2. But wait, it doesn't end there. Amazon further realized that the computer infrastructure itself could be turned over to other people's tasks, and opened up access to anyone who wants to buy a slice of computing power, no matter how small.
Now it's not a new idea, time-sliced computing has been around for yonks. But offering it to anyone, anywhere, on an as-used basis is an innovation. IBM may have offered shared mainframe time to big business decades ago but it didn't offer it to me personally, and I couldn't have accessed it anyway. But Amazon has offered it, and made it easy to access. Coupled with the Internet and you have frictionless, anyplace scalable computing, when you want it.

So what exactly is Amazon now? An online retailer or a start-up cloud-computing market leader? Well it's certainly not just a book store.

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Wednesday, March 12, 2008


Apple Music Event 2001-The First Ever iPod Introduction

I don't necessarily think the iPod was an innovation in and of itself - but I can't argue with the successful launch, the enduring marketing spin and the market dominance. You have to respect a product that dominates the market not by technical excellence but by sleek looks and intuitive ease of use.

Thursday, November 08, 2007


Is there such a thing as a good meeting?

You know how a good meeting feels. It's fast, it engages, it gets to the point. You have the right people there, they have answers and all of the actions are documented. You can see how such a gathering will remove roadblocks and get the job done.

Whereas a bad meeting drags on, has poorly engaged participants - and often the wrong ones - and gets nothing done. There are plenty of questions at such a meeting but few answers. No-one talks in turn and a few people wonder what they are there for. It all gets pushed back to the next meeting, and likely as not no-one took any minutes so you repeat the exercise next time.

Worst of all both meetings cost money as well as time. So how do you fix this? It seems easy enough that you:
  1. plan ahead, investigate the issues and lay them down in a clear way
  2. you appoint a chair (if it's not you)
  3. and make sure beforehand that you have invited the right people: people who know what the topics are and have a stake in the outcomes
  4. you set time limits and stick by them
  5. you also need to control the meeting fairly, make sure anyone with a contribution gets a go and that the group considers all sides
  6. you make sure someone takes minutes and that actions are clearly owned and tracked to completion.
And then it still doesn't work. How about you just decide what needs to be done and either do it yourself or ask the others to do it? Well that may work, or you will miss some insight or not gain the necessary "skin in the game" and fail to "get traction". It comes back to company culture and that willingness to get stuck in - or fiddle-faddle about with bureaucracy.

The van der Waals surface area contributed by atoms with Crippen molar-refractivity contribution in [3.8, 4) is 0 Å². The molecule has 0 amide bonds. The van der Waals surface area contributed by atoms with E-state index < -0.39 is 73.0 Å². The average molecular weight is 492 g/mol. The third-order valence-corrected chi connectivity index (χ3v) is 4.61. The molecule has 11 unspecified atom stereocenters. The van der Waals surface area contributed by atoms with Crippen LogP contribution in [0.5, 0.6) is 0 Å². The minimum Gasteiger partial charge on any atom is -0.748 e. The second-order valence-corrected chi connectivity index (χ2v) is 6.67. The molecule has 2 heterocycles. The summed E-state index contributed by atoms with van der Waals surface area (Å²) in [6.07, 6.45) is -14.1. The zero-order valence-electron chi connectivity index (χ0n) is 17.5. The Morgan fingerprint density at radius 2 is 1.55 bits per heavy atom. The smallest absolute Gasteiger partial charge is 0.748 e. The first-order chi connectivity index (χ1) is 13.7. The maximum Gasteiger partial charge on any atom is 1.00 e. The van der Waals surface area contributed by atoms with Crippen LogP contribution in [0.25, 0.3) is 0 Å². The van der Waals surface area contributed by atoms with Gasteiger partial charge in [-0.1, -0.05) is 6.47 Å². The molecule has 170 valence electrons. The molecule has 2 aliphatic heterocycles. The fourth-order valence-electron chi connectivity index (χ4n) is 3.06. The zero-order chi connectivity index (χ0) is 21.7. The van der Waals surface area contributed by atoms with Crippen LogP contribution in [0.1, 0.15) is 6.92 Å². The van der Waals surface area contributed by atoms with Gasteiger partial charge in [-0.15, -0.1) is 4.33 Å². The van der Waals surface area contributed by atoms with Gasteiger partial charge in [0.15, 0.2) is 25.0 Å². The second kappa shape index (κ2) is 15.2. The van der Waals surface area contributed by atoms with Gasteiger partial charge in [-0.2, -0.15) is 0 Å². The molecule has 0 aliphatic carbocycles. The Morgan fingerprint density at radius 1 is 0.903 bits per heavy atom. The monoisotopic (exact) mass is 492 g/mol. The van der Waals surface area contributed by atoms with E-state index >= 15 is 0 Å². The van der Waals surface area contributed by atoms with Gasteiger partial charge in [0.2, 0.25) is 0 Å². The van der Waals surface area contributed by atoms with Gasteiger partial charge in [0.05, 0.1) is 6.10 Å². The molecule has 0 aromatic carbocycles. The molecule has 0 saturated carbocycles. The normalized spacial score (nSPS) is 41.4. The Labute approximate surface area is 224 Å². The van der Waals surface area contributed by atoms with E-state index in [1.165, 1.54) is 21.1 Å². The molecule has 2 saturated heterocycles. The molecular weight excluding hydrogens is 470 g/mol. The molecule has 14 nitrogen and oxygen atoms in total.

Sunday, November 04, 2007


Care to Google up a robotic car?

You may have noticed the recent DARPA-organised robotic car competition. If you didn't you can read about it here in a Forbes article. It's certainly impressive and looked like a lot of fun. Aside from enhancing research into practical robotics, competitions between robotic cars completing 'races' in urban environments is an interesting look into a Sci-fi future of immense wonder. There must be a business model here for someone.

Just imagine: robotic sports, anyone? Google-search your way to an urban pleasure robot for hire, perhaps? Replace human-driven taxis with robots and cut down on those inane cab-driver conversations? (Unless the robots get speech chips as well of course.) Or robotic buses that eliminate the end-of-shift grumpy-driver syndrome? Or more seriously, competent robotic day-surgery in remote locations without the need for expensive, highly-trained human surgeons "on-site". It's potentially a mix of good and bad, isn't it? More programmers and robotics experts, fewer jobs for real people.

Now I'm not a Luddite, but I do wonder about whether we think these things through. Like Einstein wondering whether his work opened to door to nuclear war.

And sure enough these harmless-looking robot games have a military goal as well, with lives saved if you can send more robots into battle instead of warm bodies. The downside to robotic wars, however, are grim. Without the appropriate programming robots will not show human mercy or simple judgment, and may indeed be programmed to be exactly that - inhumane killing machines. And war with 'thinking' machines instead of people at risk may lower the barriers to war itself. So we get more war with fewer consequences - well, if you are on the winning side, anyway.

Meanwhile Google's 'first privately-owned car on the moon' competition is a bit wacky - and certainly way-out - but hints at where we may be going next in our personal transport. Despite the fun of it all it's possible that our obsession with cars will end on Earth when we run out of accessible, cheap resources; equally it's hard to see how lunar exploration and exploitation will solve our immediate problems. But that's humanity - pressing on, pushing the boundaries and fixing up the broken stuff later.